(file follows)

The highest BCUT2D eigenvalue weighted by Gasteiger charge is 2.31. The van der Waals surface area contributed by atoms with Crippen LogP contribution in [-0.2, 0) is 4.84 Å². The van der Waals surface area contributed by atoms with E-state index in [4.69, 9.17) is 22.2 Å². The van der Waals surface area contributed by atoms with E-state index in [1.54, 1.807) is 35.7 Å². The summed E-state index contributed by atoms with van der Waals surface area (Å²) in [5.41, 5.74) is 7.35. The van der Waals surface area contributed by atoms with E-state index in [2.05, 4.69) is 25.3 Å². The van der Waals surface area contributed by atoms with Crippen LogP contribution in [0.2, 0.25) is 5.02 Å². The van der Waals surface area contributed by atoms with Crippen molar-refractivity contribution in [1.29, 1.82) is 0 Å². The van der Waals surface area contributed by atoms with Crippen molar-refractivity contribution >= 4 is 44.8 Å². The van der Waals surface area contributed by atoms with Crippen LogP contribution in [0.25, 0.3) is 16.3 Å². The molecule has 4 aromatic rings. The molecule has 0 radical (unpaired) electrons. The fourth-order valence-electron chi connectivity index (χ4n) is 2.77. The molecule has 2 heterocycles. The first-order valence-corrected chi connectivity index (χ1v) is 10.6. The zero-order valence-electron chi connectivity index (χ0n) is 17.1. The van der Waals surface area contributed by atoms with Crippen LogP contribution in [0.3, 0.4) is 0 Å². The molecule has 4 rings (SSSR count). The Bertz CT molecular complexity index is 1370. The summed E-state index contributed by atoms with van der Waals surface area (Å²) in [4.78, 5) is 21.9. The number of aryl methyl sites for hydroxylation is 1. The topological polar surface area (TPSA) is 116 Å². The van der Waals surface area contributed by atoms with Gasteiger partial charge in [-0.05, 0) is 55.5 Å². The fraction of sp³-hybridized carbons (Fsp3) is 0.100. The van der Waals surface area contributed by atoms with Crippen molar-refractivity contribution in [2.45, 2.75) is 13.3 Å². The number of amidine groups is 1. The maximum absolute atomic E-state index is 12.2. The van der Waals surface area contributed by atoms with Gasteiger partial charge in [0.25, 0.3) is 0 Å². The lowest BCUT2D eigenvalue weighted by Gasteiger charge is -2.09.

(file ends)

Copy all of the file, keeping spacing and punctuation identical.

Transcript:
The highest BCUT2D eigenvalue weighted by Gasteiger charge is 2.31. The van der Waals surface area contributed by atoms with Crippen LogP contribution in [-0.2, 0) is 4.84 Å². The van der Waals surface area contributed by atoms with E-state index in [4.69, 9.17) is 22.2 Å². The van der Waals surface area contributed by atoms with E-state index in [1.54, 1.807) is 35.7 Å². The summed E-state index contributed by atoms with van der Waals surface area (Å²) in [5.41, 5.74) is 7.35. The van der Waals surface area contributed by atoms with E-state index in [2.05, 4.69) is 25.3 Å². The van der Waals surface area contributed by atoms with Crippen LogP contribution in [0.2, 0.25) is 5.02 Å². The van der Waals surface area contributed by atoms with Crippen molar-refractivity contribution in [1.29, 1.82) is 0 Å². The van der Waals surface area contributed by atoms with Crippen molar-refractivity contribution >= 4 is 44.8 Å². The van der Waals surface area contributed by atoms with Crippen LogP contribution in [0.25, 0.3) is 16.3 Å². The molecule has 4 aromatic rings. The molecule has 0 radical (unpaired) electrons. The fourth-order valence-electron chi connectivity index (χ4n) is 2.77. The molecule has 2 heterocycles. The first-order valence-corrected chi connectivity index (χ1v) is 10.6. The zero-order valence-electron chi connectivity index (χ0n) is 17.1. The van der Waals surface area contributed by atoms with Crippen LogP contribution in [0.3, 0.4) is 0 Å². The molecule has 4 rings (SSSR count). The Bertz CT molecular complexity index is 1370. The summed E-state index contributed by atoms with van der Waals surface area (Å²) in [4.78, 5) is 21.9. The number of aryl methyl sites for hydroxylation is 1. The topological polar surface area (TPSA) is 116 Å². The van der Waals surface area contributed by atoms with Gasteiger partial charge in [-0.05, 0) is 55.5 Å². The fraction of sp³-hybridized carbons (Fsp3) is 0.100. The van der Waals surface area contributed by atoms with Crippen molar-refractivity contribution in [2.45, 2.75) is 13.3 Å². The number of amidine groups is 1. The maximum absolute atomic E-state index is 12.2. The van der Waals surface area contributed by atoms with Gasteiger partial charge in [0.25, 0.3) is 0 Å². The lowest BCUT2D eigenvalue weighted by Gasteiger charge is -2.09.